>When I was IT apprentice in hardware departement, I got a dozen identical laptops. I installed 11 of them without a problem. But the last one... There was some problem with the PCMCIA and its drivers. Every Laptop was exactly the same and I had to reinstall this b**** like 5 times. It gave me headaches. Somewhere, I found a different driver version and it worked "magically". Perhaps the PCMCIA was wrong labelled or something. Must've been something like this.

> Also in apprenticeship: To save some time during installation, I used "quick format". I've never done this before, because I always wanted to go "safe". Well, this time I didn't because I had much to do. All colleages did the same. All of us (a dozen people) had the exact same PC. Every component was the same. I installed this PC a couple of times before - never had a problem. Well, after quick format, it hang at around 28 minutes left. We went to lunch break because I thought it might resolve itself. Nooope. It still hang at the exact same point when I came back.

Imagine... the first and only time to use the darned quick format and then the installation didn't want to continue. What are the odds? I waited for another couple of minutes and then I reinstalled again - this time with formating the HDD normally.

5. another funny story:

I mocked one of my colleages because back in the 80286 days, he bought Cache for hundreds of bucks for his PC. According to him it didn't do ****. ;) He also had to make quite some effort to get the cache, too. A year or so ago, I wrote him a message about some genius hardware related offers. (he wanted to buy a new GPU and waited for VEGA). Well, he opened the mail and there's some nice picture of old 80286 cache in there. ;)

Well, he got even at the christmas party. He gave a gift to me and I unpacked it. Took me 10 minutes or so and at the end - what did I find? Yea, you probably figured. One of those cache chips ;)

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Re: Bad dev jokes

Post by slickrcbd » Thu Dec 07, 2017 9:45 pm

I just had something happen today. I'm working part-time in the electronics department at Sam's Club to make ends meet as I've been laid off from my job.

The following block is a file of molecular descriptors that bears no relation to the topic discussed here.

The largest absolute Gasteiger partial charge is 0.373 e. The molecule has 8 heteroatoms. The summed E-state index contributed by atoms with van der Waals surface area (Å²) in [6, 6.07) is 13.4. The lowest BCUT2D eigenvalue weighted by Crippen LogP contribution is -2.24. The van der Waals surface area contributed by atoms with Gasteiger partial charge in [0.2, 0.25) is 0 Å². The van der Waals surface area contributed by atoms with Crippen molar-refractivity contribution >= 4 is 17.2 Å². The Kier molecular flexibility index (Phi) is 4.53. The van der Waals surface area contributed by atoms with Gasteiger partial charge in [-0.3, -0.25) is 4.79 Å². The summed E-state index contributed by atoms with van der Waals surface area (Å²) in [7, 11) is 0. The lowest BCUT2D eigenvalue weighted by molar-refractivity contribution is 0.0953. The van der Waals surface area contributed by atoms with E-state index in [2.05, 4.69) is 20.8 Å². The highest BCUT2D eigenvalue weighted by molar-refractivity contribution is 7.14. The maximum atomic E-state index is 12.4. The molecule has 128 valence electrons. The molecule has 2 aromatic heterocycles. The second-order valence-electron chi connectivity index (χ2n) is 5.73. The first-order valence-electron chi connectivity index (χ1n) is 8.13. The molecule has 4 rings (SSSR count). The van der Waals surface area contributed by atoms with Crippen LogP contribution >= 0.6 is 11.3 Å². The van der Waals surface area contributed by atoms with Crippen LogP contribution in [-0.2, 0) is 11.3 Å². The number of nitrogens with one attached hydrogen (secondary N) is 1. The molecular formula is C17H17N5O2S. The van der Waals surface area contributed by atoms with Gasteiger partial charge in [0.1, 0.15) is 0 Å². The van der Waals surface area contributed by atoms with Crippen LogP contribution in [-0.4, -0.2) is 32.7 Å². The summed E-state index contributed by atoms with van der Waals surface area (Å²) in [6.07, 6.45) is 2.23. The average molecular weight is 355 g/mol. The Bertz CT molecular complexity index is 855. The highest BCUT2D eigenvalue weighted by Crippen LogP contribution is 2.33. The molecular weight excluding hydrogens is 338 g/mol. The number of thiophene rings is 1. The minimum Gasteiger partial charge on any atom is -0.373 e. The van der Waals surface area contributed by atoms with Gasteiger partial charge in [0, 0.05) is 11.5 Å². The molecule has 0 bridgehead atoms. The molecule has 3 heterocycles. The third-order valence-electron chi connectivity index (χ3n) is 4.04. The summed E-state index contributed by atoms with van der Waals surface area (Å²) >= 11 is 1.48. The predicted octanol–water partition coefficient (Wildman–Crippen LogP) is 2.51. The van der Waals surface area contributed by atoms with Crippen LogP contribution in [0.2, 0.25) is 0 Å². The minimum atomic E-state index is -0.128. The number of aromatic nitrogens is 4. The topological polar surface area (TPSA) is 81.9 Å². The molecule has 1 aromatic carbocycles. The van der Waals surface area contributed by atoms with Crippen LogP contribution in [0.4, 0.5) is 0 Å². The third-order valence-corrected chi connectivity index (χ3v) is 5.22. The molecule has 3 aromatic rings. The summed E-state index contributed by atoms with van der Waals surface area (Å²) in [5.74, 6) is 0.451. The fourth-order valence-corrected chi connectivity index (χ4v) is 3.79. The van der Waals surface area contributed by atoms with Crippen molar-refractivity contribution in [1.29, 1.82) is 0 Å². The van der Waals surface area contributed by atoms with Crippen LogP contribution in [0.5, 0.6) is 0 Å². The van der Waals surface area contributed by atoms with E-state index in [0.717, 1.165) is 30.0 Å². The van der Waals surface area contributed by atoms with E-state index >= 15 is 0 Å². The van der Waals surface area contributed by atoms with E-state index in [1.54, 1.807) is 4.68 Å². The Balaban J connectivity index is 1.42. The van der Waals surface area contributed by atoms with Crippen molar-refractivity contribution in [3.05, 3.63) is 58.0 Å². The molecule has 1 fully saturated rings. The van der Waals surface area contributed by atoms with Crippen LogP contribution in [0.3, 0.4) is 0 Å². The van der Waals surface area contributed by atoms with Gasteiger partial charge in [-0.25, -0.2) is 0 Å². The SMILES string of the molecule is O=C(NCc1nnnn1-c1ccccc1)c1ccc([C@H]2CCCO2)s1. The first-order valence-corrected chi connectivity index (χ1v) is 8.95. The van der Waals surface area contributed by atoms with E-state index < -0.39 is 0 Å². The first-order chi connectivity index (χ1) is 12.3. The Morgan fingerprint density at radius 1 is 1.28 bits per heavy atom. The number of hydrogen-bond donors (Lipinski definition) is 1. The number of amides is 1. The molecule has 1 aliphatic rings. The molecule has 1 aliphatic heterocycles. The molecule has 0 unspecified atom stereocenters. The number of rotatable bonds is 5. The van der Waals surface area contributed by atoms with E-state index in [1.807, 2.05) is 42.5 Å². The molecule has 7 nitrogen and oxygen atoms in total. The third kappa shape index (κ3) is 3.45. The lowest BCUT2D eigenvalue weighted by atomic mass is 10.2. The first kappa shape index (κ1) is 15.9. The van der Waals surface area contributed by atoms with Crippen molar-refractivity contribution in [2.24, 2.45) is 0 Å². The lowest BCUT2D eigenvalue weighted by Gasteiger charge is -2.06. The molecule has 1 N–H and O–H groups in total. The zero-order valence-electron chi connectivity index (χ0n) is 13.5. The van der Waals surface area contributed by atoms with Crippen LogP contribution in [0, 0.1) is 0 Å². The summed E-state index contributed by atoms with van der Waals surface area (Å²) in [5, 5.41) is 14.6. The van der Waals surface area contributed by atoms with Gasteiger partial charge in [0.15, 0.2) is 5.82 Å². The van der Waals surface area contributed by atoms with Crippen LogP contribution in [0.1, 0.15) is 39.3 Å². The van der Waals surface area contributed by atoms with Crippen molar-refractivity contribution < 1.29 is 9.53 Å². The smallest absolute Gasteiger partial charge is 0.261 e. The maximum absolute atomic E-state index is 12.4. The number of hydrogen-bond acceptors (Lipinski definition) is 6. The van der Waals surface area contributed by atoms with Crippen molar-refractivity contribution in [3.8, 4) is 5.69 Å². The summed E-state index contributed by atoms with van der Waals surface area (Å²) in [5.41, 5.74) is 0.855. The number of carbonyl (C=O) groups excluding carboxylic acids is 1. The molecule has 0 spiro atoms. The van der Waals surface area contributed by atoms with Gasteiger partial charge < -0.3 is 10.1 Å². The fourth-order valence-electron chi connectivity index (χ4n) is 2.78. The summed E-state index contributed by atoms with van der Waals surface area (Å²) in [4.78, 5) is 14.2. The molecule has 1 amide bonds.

The store manager was complaining about the Christmas music that Corporate had set up, and wished we could put something else on.
I'd noticed with my phone that I could potentially access the speaker system, and said it might be possible to use one of the display phones to hack into the speakers and stream an internet radio station.
He said he'd be grateful if we could do that, because he's so sick of Christmas music already (it's been going since Black Friday).
So, I found they hadn't changed the default password, got in, and put on a station with some good music.
Afterwards, the manager jokingly gave me one of the black hats the demo people use when serving liquor and said since I just hacked the system I should be wearing that instead of the [regulation] hat I had on.

Although I told him in this context I should be given a white hat, not a black one.
To my surprise, he did not understand and I had to explain black hat crackers vs white hat hackers. He said unfortunately they did not have any white hats, only black ones.

Some might find this a bit amusing, me being presented with a black hat.

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Re: Bad dev jokes

Post by slickrcbd » Thu Dec 07, 2017 10:21 pm

KrazeeXXL wrote:
Mon Dec 04, 2017 1:49 pm
1. to get into the BIOS of my 80286 with 8Mhz and 1 MB RAM, I had to run it without autoexec.bat and config.sys. After the entire booting cycle was complete, I had to press Control+Alt+Enter. It was nowhere documented (didn't have documents back then) and I found out by accident somehow (I was 12 y/o back then). Again, it was not in the beginning @post but really at the end of the entire boot cycle. And it didn't work when DOS was loaded. The entire thing started as one of my friends set up a BIOS password on his 386DX40 to lock it. I sat there with my old 80286 and tried to find out how to get into BIOS. Took me a really long time and I never forget how odd the way was to get there. I mean usually you get into BIOS @POST.
Hmm, somebody gave me an old laptop with CGA graphics back in '96. It was totally obsolete, but something happened to it and it stopped working. Everybody agreed it looked like the BIOS was messed up, but nobody could figure out how to access it. I would not get internet access at home for another year and a half, and the internet did not have the tech support resources it did today. I wonder if you had to do something odd like that.